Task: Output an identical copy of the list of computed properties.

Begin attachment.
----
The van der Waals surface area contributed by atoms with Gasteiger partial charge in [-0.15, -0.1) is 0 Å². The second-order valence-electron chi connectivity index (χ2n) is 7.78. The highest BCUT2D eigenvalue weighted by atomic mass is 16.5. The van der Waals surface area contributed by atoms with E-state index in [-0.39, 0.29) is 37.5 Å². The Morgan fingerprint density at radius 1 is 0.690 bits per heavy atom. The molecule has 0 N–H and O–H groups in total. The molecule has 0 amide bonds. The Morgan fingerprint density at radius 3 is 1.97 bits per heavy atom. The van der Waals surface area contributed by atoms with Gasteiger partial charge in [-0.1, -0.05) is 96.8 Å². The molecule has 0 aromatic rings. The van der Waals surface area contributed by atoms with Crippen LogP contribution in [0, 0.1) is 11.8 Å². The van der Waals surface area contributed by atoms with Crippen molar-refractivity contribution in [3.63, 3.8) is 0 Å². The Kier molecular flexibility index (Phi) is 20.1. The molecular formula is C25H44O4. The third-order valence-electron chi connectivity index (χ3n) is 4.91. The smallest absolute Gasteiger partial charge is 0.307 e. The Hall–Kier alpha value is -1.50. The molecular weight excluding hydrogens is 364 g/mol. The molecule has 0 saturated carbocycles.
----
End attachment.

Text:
The van der Waals surface area contributed by atoms with Gasteiger partial charge in [-0.15, -0.1) is 0 Å². The second-order valence-electron chi connectivity index (χ2n) is 7.78. The highest BCUT2D eigenvalue weighted by atomic mass is 16.5. The van der Waals surface area contributed by atoms with E-state index in [-0.39, 0.29) is 37.5 Å². The Morgan fingerprint density at radius 1 is 0.690 bits per heavy atom. The molecule has 0 N–H and O–H groups in total. The molecule has 0 amide bonds. The Morgan fingerprint density at radius 3 is 1.97 bits per heavy atom. The van der Waals surface area contributed by atoms with Gasteiger partial charge in [-0.1, -0.05) is 96.8 Å². The molecule has 0 aromatic rings. The van der Waals surface area contributed by atoms with Crippen LogP contribution in [0, 0.1) is 11.8 Å². The van der Waals surface area contributed by atoms with Crippen molar-refractivity contribution in [3.63, 3.8) is 0 Å². The Kier molecular flexibility index (Phi) is 20.1. The molecular formula is C25H44O4. The third-order valence-electron chi connectivity index (χ3n) is 4.91. The smallest absolute Gasteiger partial charge is 0.307 e. The Hall–Kier alpha value is -1.50. The molecular weight excluding hydrogens is 364 g/mol. The molecule has 0 saturated carbocycles.